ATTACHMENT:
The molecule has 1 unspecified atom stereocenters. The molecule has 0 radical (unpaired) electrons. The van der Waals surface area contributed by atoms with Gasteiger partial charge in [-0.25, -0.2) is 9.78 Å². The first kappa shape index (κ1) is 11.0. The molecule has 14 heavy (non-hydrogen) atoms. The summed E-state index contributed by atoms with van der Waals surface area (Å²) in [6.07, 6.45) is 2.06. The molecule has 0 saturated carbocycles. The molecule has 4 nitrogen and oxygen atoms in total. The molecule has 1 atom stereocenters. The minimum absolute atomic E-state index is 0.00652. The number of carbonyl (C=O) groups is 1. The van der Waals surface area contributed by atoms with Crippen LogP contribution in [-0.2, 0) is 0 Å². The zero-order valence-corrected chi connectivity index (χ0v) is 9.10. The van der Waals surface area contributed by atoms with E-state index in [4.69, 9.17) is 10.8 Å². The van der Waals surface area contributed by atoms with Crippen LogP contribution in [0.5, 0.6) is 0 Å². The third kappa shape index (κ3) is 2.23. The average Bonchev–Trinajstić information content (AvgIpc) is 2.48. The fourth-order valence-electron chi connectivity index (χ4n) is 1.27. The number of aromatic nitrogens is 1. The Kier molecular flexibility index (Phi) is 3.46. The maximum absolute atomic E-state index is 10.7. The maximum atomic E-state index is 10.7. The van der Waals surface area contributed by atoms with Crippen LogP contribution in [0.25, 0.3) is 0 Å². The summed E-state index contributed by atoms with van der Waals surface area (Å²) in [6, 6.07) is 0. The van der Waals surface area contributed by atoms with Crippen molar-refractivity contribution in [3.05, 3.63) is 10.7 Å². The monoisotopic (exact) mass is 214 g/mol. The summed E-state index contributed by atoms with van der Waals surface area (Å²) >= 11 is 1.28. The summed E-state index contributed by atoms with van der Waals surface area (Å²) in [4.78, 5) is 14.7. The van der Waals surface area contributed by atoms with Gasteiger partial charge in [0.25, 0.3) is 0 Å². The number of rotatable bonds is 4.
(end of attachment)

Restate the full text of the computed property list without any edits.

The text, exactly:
The molecule has 1 unspecified atom stereocenters. The molecule has 0 radical (unpaired) electrons. The van der Waals surface area contributed by atoms with Gasteiger partial charge in [-0.25, -0.2) is 9.78 Å². The first kappa shape index (κ1) is 11.0. The molecule has 14 heavy (non-hydrogen) atoms. The summed E-state index contributed by atoms with van der Waals surface area (Å²) in [6.07, 6.45) is 2.06. The molecule has 0 saturated carbocycles. The molecule has 4 nitrogen and oxygen atoms in total. The molecule has 1 atom stereocenters. The minimum absolute atomic E-state index is 0.00652. The number of carbonyl (C=O) groups is 1. The van der Waals surface area contributed by atoms with Crippen LogP contribution in [-0.2, 0) is 0 Å². The zero-order valence-corrected chi connectivity index (χ0v) is 9.10. The van der Waals surface area contributed by atoms with E-state index in [4.69, 9.17) is 10.8 Å². The van der Waals surface area contributed by atoms with Crippen LogP contribution in [0.5, 0.6) is 0 Å². The third kappa shape index (κ3) is 2.23. The average Bonchev–Trinajstić information content (AvgIpc) is 2.48. The fourth-order valence-electron chi connectivity index (χ4n) is 1.27. The number of aromatic nitrogens is 1. The Kier molecular flexibility index (Phi) is 3.46. The maximum absolute atomic E-state index is 10.7. The maximum atomic E-state index is 10.7. The van der Waals surface area contributed by atoms with Crippen LogP contribution in [0.25, 0.3) is 0 Å². The summed E-state index contributed by atoms with van der Waals surface area (Å²) in [6, 6.07) is 0. The van der Waals surface area contributed by atoms with Crippen molar-refractivity contribution in [3.05, 3.63) is 10.7 Å². The monoisotopic (exact) mass is 214 g/mol. The summed E-state index contributed by atoms with van der Waals surface area (Å²) >= 11 is 1.28. The summed E-state index contributed by atoms with van der Waals surface area (Å²) in [4.78, 5) is 14.7. The van der Waals surface area contributed by atoms with Gasteiger partial charge in [0.25, 0.3) is 0 Å². The number of rotatable bonds is 4.